I am a big history novel buff. Having the historical facts right is important and interesting,. However delivering those fact in a coherent and interesting manner is the basics of what makes a great novel which this is not. The time line is difficult to follow, the details become overwhelming to the point you have to take notes to follow along. If you are looking for historical economic facts in minute detail, if all your pencils must be sharp and all your socks are labeled Monday through Sunday you might enjoy this book. If you are looking for a good historical novel take a pass on this one.
After reading Audible's interesting book on Pompeii and the eruption of Mount Vesuvius, I was inspired to learn more about Krakatoa. However, this book appears to spend the first few hours discussing trading practices of the Dutch and Portugese in a slow and pedantic fashion. I can't comment on how interesting or not the author's writing on the eruption and its impact on life in the region was--I simply couldn't hang in there for that. This is dull and monotonous reading and was a very disappointing selection on my part.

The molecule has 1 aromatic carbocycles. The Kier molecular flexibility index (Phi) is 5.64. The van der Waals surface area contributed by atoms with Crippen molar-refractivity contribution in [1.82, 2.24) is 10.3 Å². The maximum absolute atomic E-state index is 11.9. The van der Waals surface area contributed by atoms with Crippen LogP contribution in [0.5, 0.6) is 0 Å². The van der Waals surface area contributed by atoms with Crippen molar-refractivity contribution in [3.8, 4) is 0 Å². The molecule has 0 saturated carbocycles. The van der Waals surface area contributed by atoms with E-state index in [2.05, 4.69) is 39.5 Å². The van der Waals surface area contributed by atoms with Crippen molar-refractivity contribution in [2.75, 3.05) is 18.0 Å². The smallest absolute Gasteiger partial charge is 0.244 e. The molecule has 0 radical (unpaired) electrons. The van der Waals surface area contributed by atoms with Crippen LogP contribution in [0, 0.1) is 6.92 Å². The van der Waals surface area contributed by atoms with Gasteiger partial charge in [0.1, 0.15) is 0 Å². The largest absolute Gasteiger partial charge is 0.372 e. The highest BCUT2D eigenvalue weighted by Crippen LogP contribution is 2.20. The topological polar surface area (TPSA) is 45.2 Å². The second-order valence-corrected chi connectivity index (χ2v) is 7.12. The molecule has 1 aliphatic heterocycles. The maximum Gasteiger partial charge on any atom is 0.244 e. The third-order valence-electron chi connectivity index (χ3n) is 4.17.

When are authors going to learn that they are not also READERS! This book is painfully dry. With all the detail, I felt like I was back in a college class with one of the painfully monotonous professors. I was totally looking forward to this, and totally disappointed. Could NOT get thru it lest I fall asleep at the wheel of the car!
Author has a tendency to go off on tangents many of which barely stay on point. Listening at times is very laborious as the author elaborates on whatever extraneous topic seems to pop into his head. When finished I’m sure you’ll be able to pick up an easy three credits at any university that offers a geology course as the depth of detail covering the evolution of volcanoes as well as tectonic plates is the equal of any text book you’ll find on the subject. There is no connection to any main characters that typically draw the reader into a book so they can truly experience the emotional magnitude of the event as it effects the character.
Why does someone who reads think that a scientific topic deserves a monotonous tone of voice? I simply could not listen long to this narrative without shutting my CD off. Too bad....